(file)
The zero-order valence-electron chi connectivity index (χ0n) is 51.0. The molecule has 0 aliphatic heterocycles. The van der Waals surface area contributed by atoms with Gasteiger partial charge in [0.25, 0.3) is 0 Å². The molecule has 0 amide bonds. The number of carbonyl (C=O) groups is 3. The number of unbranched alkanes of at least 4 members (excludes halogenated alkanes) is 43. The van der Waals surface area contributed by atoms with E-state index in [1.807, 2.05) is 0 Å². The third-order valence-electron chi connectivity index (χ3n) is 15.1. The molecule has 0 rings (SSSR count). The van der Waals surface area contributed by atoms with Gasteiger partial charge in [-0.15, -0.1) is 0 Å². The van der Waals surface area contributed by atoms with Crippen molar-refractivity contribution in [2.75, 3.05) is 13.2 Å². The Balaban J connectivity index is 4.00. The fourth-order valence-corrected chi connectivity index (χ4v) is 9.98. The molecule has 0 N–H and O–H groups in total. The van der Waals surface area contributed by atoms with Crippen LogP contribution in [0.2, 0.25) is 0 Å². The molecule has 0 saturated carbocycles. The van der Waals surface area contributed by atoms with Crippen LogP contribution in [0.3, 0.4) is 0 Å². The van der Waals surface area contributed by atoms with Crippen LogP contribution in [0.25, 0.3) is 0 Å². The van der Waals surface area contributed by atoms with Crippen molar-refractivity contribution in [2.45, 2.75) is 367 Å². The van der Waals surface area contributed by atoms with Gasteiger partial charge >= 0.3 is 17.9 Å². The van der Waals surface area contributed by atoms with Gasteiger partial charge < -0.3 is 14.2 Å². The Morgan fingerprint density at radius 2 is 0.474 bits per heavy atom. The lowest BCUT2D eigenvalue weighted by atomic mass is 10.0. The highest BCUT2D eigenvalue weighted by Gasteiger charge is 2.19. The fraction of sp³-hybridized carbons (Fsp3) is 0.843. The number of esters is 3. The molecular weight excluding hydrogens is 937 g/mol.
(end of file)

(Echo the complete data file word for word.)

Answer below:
The zero-order valence-electron chi connectivity index (χ0n) is 51.0. The molecule has 0 aliphatic heterocycles. The van der Waals surface area contributed by atoms with Gasteiger partial charge in [0.25, 0.3) is 0 Å². The molecule has 0 amide bonds. The number of carbonyl (C=O) groups is 3. The number of unbranched alkanes of at least 4 members (excludes halogenated alkanes) is 43. The van der Waals surface area contributed by atoms with E-state index in [1.807, 2.05) is 0 Å². The third-order valence-electron chi connectivity index (χ3n) is 15.1. The molecule has 0 rings (SSSR count). The van der Waals surface area contributed by atoms with Gasteiger partial charge in [-0.15, -0.1) is 0 Å². The van der Waals surface area contributed by atoms with Crippen molar-refractivity contribution in [2.75, 3.05) is 13.2 Å². The Balaban J connectivity index is 4.00. The fourth-order valence-corrected chi connectivity index (χ4v) is 9.98. The molecule has 0 N–H and O–H groups in total. The van der Waals surface area contributed by atoms with Crippen LogP contribution in [0.2, 0.25) is 0 Å². The molecule has 0 saturated carbocycles. The van der Waals surface area contributed by atoms with Crippen LogP contribution in [0.3, 0.4) is 0 Å². The van der Waals surface area contributed by atoms with Crippen LogP contribution in [0.25, 0.3) is 0 Å². The van der Waals surface area contributed by atoms with Crippen molar-refractivity contribution in [2.45, 2.75) is 367 Å². The van der Waals surface area contributed by atoms with Gasteiger partial charge >= 0.3 is 17.9 Å². The van der Waals surface area contributed by atoms with Gasteiger partial charge < -0.3 is 14.2 Å². The Morgan fingerprint density at radius 2 is 0.474 bits per heavy atom. The lowest BCUT2D eigenvalue weighted by atomic mass is 10.0. The highest BCUT2D eigenvalue weighted by Gasteiger charge is 2.19. The fraction of sp³-hybridized carbons (Fsp3) is 0.843. The number of esters is 3. The molecular weight excluding hydrogens is 937 g/mol.